Iranian authorities today ordered the expulsions of two Time Magazine correspondents, accusing the publication of arousing U.S. "hatred" of Iran.

An Iranian government spokesman also charged that one of the correspondents formerly was a CIA agent. The spokesman said Time would not be allowed to send other correspondents here.

The expulsion orders came just two days after one of the correspondents, Bruce Van Voorst, had been granted a rare exclusive interview with Ayatollah Khomeini, who is rumored here to be a leading candidate for Times's Man of the Year for 1979.

The other Time correspondent affected by the order is Roland Flamini, a Maltese national from the magazine's Rome bureau. The explusion of the two brings to 23 the number of foreign correspondents kicked out of Iran since the February revolution.

In New York, a spokesman for Time said the magazine regrets the expulsion orders and remains proud of both correspondents' work. The spokesman confirmed that Van Voorst worked for the CIA 18 years ago, but said he severed his connection with the agency when he began his career in journalism in 1963. He said Time hired Van Voorst this year "because he is an experienced foreign correspondent and a good journalist."

Before joining Time, Van Voorst served as a legislative assistant for then senator Dick Clark (D-Iowa). Prior to that, he worked for Newsweek. t

While Iran has opened its doors to reporters since 50 Americans were taken hostage in the U.S. embassy 44 days ago, during the past weeks authorities here have been raising increasing complaints about the type of press coverage this country has received.

Last week Associated Press correspondent Alex Efty was expelled for writing stories about national minorities' demands for autonomy and mentioning that antigovernment protesters had chanted "Death to Khomeini."

Iranian authorities did not accuse either of the two Time correspondents here of using their press credentials to spy for the United States.

Abol Ghassem Sadegh, head of foreign press for the Ministry of National Guidance, said Iran knew in advance that Van Voorst had been a Cia agent in the past but decided to admit him anyway.

While highlighting the CIA connection, Sadegh denounced Time magazine coverage during the past six weeks, calling it "one-sided and biased."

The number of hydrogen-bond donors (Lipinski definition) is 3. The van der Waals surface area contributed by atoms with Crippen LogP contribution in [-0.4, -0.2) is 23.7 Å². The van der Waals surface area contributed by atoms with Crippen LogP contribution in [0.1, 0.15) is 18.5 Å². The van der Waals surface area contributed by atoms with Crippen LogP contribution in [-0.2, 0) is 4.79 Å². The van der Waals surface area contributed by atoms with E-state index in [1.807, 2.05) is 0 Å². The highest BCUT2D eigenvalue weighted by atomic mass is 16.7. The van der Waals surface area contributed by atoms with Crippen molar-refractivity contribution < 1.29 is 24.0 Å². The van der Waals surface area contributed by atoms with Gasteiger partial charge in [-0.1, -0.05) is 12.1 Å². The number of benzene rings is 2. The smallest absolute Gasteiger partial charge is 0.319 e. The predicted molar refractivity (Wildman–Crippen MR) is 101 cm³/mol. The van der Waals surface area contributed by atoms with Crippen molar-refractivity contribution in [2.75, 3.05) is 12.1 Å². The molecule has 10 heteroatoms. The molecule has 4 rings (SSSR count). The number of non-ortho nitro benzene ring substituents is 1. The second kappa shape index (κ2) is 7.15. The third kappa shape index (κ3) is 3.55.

"Since the hostages were taken," he said, "the magazine has done nothing but help arouse the hatred of the American people toward Iran.

"Time has done much damage to this country in the eyes of Americans that we really cannot afford," continued Sadegh, a former VISTA volunteer who worked on an Indian reservation in South Dakota and says he renounced his U.S. citizenship in 1975 in disgust over the way the Americans treat the Indians.

One Time cover, which he displayed for television cameras covering his press conference, showed a painting of a blindfolded hostage and had the headline, "Blackmailing the U.S." He said that cover is enough to "create the kind of misunderstanding reaction of the U.S. toward Iran."

Sadegh said he was especially angry about a short article in Time's Dec. 17 issue that questioned security procedures at the U.S. Embassy here. The article said that sensitive documents that named CIA agents and listed their cover should not have been allowed to fall into the hands of the militant students.

He shrugged off questions by other correspondents who pointed to Time stories that appeared more favorable to the Iranian revolution and criticized the deposed shah.

Sadegh also attacked other news organizations including the British Broadcasting Corp. and CBS News. The BBC was bitterly denounced by Iran's previous government under the shah and praised by the opposition now ruling the country.

CBS has been blackballed by students holding the embassy and prevented from covering some press conferences.

The strong opposition to the American network stems from a Washington report by Marvin Kalb, whom Sadegh quoted as saying that the Iranians who captured the U.S. Embassy here are not really students but belong to Marxist organizations and are affiliated with terrorist groups such as Italy's Red Brigades and West Germany's Baader-Meinhof gang. CBS correspondents here said the students holding the embassy were especially angered by a Kalb comment that the takeover was led by Palestines.

Sadegh said press coverage around the world "is moving in a fairer direction" as far as Iran is concerned because it is beginning to criticize the shah's rule and look more deeply into the Iranian revolutionary government.

But he said the coverage still angers many Iranians around the world and blamed it for attacks on Iranian nationals in the United States.

"Students in the United States see the whole world getting on Iran's back and they consider it the fault of the news media."

He said that correspondents here should look at the Iranian situation "from our point of view" not from their national, cultural biases.